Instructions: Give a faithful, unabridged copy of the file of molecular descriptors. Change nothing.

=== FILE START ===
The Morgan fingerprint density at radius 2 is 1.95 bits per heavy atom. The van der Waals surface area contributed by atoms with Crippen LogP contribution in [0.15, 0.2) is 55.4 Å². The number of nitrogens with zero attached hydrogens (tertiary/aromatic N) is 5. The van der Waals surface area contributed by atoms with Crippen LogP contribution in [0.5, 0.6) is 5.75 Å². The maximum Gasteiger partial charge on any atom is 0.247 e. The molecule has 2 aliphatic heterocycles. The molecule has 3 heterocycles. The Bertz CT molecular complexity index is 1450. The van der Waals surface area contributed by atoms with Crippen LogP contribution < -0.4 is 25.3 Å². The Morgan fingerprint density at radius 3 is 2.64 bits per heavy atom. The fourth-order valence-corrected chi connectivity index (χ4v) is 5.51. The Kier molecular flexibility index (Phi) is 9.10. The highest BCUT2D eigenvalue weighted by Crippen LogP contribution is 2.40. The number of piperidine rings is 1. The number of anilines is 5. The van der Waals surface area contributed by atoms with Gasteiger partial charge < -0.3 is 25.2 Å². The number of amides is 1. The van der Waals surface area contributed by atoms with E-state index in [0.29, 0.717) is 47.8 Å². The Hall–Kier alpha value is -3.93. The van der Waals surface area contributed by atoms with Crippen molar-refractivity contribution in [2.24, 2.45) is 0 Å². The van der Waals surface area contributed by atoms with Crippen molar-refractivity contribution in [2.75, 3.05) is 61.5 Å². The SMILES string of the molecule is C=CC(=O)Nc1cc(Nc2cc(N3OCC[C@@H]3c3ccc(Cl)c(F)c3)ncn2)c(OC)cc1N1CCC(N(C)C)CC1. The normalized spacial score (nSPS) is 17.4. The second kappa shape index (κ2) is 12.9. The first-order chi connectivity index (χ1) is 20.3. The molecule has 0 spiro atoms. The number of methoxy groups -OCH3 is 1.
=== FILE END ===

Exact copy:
The Morgan fingerprint density at radius 2 is 1.95 bits per heavy atom. The van der Waals surface area contributed by atoms with Crippen LogP contribution in [0.15, 0.2) is 55.4 Å². The number of nitrogens with zero attached hydrogens (tertiary/aromatic N) is 5. The van der Waals surface area contributed by atoms with Crippen LogP contribution in [0.5, 0.6) is 5.75 Å². The maximum Gasteiger partial charge on any atom is 0.247 e. The molecule has 2 aliphatic heterocycles. The molecule has 3 heterocycles. The Bertz CT molecular complexity index is 1450. The van der Waals surface area contributed by atoms with Crippen LogP contribution < -0.4 is 25.3 Å². The Morgan fingerprint density at radius 3 is 2.64 bits per heavy atom. The fourth-order valence-corrected chi connectivity index (χ4v) is 5.51. The Kier molecular flexibility index (Phi) is 9.10. The highest BCUT2D eigenvalue weighted by Crippen LogP contribution is 2.40. The number of piperidine rings is 1. The number of anilines is 5. The van der Waals surface area contributed by atoms with Gasteiger partial charge < -0.3 is 25.2 Å². The number of amides is 1. The van der Waals surface area contributed by atoms with E-state index in [0.29, 0.717) is 47.8 Å². The Hall–Kier alpha value is -3.93. The van der Waals surface area contributed by atoms with Crippen molar-refractivity contribution in [2.24, 2.45) is 0 Å². The van der Waals surface area contributed by atoms with Crippen molar-refractivity contribution in [2.75, 3.05) is 61.5 Å². The SMILES string of the molecule is C=CC(=O)Nc1cc(Nc2cc(N3OCC[C@@H]3c3ccc(Cl)c(F)c3)ncn2)c(OC)cc1N1CCC(N(C)C)CC1. The normalized spacial score (nSPS) is 17.4. The second kappa shape index (κ2) is 12.9. The first-order chi connectivity index (χ1) is 20.3. The molecule has 0 spiro atoms. The number of methoxy groups -OCH3 is 1.